One of my favorite misused acronyms to rag on is RSVP. Commonly seen at the bottom of invitations, asking the recipient to note whether he or she will be coming, RSVP comes from the French "Répondez s'il vous plaît," or, "please reply." Somehow, in common English, RSVP became a verb for "tell us whether you're coming," and so gets commonly used in phrases like, "Please RSVP." Translated literally, this means, "Please, please, reply," which sounds just a bit desperate. When used as a noun meaning "an indication of whether you're coming," RSVP becomes even more weird—e.g. "Indicate your meal preference on your please reply." I try not to use this abbreviation in such a corrupted way, but I'll admit that even I have trouble avoiding it—there's just no good alternative word that packs in all that commonly accepted meaning in such short four letters!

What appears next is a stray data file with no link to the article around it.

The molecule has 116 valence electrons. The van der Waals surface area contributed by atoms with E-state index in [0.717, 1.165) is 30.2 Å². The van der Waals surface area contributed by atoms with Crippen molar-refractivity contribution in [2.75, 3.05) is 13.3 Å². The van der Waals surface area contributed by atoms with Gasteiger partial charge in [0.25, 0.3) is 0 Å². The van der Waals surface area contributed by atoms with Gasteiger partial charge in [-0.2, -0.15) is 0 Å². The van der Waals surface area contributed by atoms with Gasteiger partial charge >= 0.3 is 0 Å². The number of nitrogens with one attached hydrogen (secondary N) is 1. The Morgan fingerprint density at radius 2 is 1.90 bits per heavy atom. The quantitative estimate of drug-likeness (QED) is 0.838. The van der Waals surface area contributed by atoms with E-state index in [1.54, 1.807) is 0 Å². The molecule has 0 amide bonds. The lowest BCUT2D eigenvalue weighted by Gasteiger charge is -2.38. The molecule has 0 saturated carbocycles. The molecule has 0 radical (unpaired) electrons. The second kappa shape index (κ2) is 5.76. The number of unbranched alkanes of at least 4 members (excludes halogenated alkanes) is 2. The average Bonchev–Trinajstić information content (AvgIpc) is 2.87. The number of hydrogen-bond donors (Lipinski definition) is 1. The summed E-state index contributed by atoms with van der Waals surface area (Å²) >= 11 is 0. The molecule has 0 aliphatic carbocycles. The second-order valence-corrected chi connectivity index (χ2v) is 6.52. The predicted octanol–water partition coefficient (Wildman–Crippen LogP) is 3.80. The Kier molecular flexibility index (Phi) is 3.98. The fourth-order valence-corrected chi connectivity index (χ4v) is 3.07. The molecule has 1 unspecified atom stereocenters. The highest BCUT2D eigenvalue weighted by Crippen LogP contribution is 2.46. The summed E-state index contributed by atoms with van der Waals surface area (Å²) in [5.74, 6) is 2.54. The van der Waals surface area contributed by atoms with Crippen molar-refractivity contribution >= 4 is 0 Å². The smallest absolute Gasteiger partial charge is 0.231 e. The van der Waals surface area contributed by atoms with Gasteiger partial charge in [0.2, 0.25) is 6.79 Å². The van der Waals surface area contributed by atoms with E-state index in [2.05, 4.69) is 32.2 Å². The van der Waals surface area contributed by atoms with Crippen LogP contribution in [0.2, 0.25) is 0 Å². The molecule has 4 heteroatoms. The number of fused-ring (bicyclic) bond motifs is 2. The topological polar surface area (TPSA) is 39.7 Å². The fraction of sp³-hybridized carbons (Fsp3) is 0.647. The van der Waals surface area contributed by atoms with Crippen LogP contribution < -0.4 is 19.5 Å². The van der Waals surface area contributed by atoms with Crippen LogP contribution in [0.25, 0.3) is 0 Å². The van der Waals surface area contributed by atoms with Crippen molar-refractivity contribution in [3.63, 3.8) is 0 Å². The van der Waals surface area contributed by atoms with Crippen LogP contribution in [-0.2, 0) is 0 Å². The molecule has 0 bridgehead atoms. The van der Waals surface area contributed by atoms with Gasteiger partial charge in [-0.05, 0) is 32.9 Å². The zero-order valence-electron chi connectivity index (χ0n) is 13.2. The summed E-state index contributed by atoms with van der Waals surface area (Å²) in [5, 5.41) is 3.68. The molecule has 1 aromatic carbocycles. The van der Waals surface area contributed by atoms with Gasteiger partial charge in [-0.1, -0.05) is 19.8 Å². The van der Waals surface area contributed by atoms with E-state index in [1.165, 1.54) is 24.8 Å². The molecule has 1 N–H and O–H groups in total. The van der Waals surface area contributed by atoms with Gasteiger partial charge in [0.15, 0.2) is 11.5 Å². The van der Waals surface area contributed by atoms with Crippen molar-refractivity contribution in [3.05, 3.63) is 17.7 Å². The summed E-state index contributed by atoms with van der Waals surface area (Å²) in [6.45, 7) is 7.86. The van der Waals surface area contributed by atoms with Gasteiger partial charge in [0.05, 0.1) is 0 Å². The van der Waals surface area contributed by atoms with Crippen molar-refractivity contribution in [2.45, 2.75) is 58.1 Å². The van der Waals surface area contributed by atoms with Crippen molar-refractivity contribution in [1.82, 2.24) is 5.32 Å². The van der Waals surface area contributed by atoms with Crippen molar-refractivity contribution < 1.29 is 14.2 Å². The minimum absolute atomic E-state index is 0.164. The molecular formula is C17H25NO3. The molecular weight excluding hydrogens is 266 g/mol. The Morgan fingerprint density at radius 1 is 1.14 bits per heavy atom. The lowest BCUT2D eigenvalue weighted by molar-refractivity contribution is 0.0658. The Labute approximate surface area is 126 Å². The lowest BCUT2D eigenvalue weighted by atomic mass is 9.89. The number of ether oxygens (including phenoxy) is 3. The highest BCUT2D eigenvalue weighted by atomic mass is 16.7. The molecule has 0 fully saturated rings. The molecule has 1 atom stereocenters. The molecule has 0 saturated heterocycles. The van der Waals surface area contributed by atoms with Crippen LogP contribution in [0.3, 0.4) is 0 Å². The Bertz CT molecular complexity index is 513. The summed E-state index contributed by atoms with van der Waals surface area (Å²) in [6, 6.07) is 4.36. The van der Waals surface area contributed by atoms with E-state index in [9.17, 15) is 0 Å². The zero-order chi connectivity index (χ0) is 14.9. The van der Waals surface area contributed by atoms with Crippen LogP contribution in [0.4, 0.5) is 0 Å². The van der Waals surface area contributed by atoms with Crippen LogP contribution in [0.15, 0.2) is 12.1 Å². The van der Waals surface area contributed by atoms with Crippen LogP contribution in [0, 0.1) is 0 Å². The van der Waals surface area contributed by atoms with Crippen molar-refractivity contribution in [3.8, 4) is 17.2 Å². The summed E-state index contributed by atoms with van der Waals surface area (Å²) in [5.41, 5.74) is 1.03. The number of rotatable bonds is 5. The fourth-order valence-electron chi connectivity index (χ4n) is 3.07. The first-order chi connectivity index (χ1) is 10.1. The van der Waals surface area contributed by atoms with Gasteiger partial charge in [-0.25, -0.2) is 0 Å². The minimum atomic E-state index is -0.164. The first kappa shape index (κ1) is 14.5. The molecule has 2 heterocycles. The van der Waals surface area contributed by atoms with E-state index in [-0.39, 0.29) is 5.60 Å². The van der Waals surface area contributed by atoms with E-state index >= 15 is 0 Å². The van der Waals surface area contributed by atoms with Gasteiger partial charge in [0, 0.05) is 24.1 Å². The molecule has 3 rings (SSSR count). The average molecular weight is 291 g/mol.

Maybe we should just reduce the conclusion by using our own English language. From now on, maybe I'll start closing my invitations with TUWYC (Tell us whether you're coming.)